Bathroom Blues: Are You Taking Your Tech to the Toilet?

Bathroom Blues: Are You Taking Your Tech to the Toilet?

How your phone can give you hemorrhoids and why constipation is making headline news.

It’s a fact of modern life: Your phone, tablet or other tech can give you hemorrhoids if you take them to the bathroom with you on a regular basis.

“If you hang out on the toilet for 20 minutes a day, texting, playing games, posting on social media or reading your Kindle®, you will get hemorrhoids,” said Laurie Novosad, MD, a colorectal surgeon at Medical City McKinney. “Sit down with the lid closed and hang out all you want, but with the lid up, there’s no support. The more you sit, the more pressure you place on your anal area.”

The American Academy of Family Physicians agrees that hemorrhoids — swollen veins in your rectum or anus that may or may not hurt, bleed or itch — can be caused by sitting too long on the toilet. Other risk factors for hemorrhoids include:

  • Constipation
  • Diarrhea
  • Lifting heavy objects and any activity that causes straining
  • Obesity
  • Pregnancy and giving birth
  • Standing for long periods

“Hemorrhoids are very common,” said Dr. Novosad. “They affect more than 50 percent of the population. Aging is also a risk factor — more than 50 percent of people over 50 will have hemorrhoids.”

To prevent and treat external hemorrhoids, follow Dr. Novosad’s advice for avoiding constipation, further below, and:

  • Soak in a sitz bath (warm, shallow bath) for 10-15 minutes as needed
  • Use wipes that contain witch hazel, such as Tucks®
  • Apply over-the-counter topical steroid cream for up to 2 weeks
  • If hemorrhoids remain or become worse, see your doctor

Constipation: making headline news.

On the heels of the opioid crisis comes another American epidemic: opioid-induced constipation, or OIC. The problem is so widespread that there are now prescription medications for the condition.

Each year constipation accounts for:

  • More than 700,000 emergency room visits
  • More than 48,000 hospitalizations (up more than 50% since 1997)
  • Millions of doctor’s office visits

There are plenty of other things stopping Americans up and they’re making international headlines. One of them, according to the Daily Mail, is modern life — featuring a poor diet and sedentary lifestyle spent behind a desk or on the couch. It’s causing at least 16% of Americans to suffer from constipation, including more than a third of people over 60, according to the American Gastroenterological Association.

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How often should you be going?

According to Harvard Medical School, about 95% of healthy adults have bowel movements anywhere from three times a day to three times a week. Constipation is defined as having less than three in a week or having hard, dry stools that are difficult to pass.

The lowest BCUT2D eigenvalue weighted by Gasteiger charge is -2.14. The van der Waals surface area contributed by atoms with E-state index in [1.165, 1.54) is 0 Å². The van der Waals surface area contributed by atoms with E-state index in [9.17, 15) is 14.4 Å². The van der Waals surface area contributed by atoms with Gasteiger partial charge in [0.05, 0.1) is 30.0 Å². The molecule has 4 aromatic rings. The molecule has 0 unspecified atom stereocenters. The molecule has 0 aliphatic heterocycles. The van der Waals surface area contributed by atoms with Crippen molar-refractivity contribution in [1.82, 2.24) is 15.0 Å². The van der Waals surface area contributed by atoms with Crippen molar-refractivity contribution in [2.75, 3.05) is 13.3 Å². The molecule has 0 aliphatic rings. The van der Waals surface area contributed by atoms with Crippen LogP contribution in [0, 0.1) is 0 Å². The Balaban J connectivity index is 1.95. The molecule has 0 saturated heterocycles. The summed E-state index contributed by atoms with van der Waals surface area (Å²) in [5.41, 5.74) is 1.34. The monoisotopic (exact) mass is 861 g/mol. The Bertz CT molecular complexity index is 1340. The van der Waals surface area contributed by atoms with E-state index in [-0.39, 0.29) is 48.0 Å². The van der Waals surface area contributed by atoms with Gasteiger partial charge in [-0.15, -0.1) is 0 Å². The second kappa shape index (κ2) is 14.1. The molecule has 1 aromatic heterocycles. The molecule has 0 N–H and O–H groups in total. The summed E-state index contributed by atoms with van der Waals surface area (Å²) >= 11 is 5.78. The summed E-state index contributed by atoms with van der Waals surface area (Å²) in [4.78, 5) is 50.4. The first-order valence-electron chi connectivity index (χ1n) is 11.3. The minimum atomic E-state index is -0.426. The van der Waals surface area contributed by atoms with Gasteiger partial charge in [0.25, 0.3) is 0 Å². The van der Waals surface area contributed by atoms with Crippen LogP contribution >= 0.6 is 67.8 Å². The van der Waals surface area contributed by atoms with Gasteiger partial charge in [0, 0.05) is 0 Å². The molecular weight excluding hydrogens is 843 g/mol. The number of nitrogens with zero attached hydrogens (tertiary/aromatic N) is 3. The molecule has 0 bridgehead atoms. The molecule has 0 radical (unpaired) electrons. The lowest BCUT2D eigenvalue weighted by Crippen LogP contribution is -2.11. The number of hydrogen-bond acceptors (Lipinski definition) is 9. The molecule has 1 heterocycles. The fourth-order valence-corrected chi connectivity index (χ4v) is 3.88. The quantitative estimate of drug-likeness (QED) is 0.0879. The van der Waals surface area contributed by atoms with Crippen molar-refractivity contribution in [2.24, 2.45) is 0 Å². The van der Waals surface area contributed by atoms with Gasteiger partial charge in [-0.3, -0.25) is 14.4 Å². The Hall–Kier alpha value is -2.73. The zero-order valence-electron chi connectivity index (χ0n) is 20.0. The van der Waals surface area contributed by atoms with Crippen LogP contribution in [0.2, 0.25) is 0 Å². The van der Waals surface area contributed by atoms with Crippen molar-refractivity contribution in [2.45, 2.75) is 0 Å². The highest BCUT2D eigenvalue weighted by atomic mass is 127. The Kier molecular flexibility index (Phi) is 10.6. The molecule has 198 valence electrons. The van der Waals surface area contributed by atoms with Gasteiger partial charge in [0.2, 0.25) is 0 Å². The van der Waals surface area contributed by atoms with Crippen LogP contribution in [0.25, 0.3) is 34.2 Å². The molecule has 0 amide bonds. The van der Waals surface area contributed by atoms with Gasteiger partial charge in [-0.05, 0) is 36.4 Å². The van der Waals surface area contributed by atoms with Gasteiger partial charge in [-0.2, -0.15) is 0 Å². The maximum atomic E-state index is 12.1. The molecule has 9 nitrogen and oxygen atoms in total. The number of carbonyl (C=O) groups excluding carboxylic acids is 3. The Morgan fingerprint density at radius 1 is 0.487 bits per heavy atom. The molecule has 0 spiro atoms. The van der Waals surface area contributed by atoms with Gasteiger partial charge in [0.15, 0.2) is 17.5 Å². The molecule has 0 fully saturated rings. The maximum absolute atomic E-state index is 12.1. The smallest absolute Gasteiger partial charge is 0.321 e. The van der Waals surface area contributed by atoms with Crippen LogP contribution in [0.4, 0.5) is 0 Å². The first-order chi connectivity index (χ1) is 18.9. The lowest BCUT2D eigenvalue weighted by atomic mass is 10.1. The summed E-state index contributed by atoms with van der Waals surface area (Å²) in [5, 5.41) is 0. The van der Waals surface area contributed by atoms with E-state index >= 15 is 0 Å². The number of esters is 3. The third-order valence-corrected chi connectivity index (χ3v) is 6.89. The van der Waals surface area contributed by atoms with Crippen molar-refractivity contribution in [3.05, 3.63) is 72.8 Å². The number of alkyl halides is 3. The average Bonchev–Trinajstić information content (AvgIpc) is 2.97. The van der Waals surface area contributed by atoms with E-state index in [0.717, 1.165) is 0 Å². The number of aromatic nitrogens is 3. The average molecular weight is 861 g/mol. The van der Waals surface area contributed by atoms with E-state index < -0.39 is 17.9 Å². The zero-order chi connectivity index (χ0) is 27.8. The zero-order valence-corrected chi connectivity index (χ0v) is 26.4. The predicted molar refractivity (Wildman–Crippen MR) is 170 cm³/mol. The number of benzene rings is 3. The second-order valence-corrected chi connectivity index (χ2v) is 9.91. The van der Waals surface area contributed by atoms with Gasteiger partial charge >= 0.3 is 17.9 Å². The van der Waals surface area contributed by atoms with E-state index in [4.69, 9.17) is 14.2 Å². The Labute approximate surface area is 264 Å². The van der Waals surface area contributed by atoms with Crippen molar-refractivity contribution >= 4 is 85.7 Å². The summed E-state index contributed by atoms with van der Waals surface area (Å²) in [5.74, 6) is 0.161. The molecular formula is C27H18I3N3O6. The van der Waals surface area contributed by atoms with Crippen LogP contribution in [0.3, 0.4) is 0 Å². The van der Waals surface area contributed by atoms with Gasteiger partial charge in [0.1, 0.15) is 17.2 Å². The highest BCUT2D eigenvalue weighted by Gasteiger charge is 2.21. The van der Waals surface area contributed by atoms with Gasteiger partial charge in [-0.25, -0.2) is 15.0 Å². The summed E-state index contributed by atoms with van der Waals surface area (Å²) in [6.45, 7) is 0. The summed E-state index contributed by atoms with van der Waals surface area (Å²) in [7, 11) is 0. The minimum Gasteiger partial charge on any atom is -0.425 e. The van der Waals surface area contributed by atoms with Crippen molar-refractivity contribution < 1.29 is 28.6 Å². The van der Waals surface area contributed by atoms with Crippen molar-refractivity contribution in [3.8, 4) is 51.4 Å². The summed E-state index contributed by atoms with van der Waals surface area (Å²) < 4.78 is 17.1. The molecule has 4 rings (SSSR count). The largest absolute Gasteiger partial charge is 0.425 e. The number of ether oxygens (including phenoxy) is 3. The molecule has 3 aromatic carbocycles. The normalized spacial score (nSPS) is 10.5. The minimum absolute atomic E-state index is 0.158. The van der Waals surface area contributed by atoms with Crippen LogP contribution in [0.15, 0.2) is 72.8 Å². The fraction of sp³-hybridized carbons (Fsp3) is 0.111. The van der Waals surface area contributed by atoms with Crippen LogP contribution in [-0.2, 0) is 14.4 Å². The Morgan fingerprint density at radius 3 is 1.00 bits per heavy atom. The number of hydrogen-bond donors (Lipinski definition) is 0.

If you experience these symptoms multiple times over a three-month period, you may have chronic constipation and should see your doctor immediately to avoid an impacted bowel or worse.

Sitting and straining on the toilet, trying to make something happen, isn’t the best idea either, as it can lead to hemorrhoids. And once you have hemorrhoids, you’re less likely to want to go to the bathroom, which just compounds the problem.

“Some people think they must have a bowel movement at the same time every day or there’s something wrong,” Dr. Novosad said. “But that’s not the case. Often, if you just relax, it will happen.”

How to prevent and treat constipation.

But what if it doesn’t happen? Here are Dr. Novosad’s recommendations:

  • Eat at least 30 grams of fiber daily
    • Avocados have 11 grams of fiber per cup and are rich in healthy fats and vitamins B-6 and C
    • Raspberries have 9 grams of fiber per cup, as well as more than half of your daily recommended vitamin C
  • Drink at least 64 ounces of water daily
    • Dehydration is a huge cause of constipation, so drink enough water so that you’re rarely thirsty and your urine is colorless to light yellow
    • Women over 65 have a dampened thirst reflex and must make a conscious effort to drink water
  • Exercise regularly
    • The American Heart Association’s weekly recommendations:
      • 150 minutes of moderate intensity aerobic activities or 25 minutes of vigorous aerobic activities and
      • Two days of muscle-strengthening activities
    • Exercise isn’t all or nothing; any activity is better than none so just get up and move!
  • Choose the right laxative
    • If you have hemorrhoids, use only bulk-forming laxatives, such as Fiberall® and Metamucil®, as other types can cause diarrhea
  • Go when you have the urge
    • If you feel the need to have a bowel movement, go as quickly as possible; the longer you hold it in, the harder and dryer the stool becomes

Always check with your doctor before starting a new exercise program or using new medications.

Alex Lee, MD, a gastroenterologist at Medical City Dallas, talks about colon cancer and the importance of colorectal screenings, such as colonoscopy.

If you or someone in your family needs expert, emergency care fast, one of our many Medical City Healthcare emergency locations has you covered. With average wait times posted online, if you do have an emergency, you can spend less time waiting and more time on the moments that matter most.

Find a fast Medical City Healthcare ER near you or call our free 24/7 Ask a Nurse hotline.

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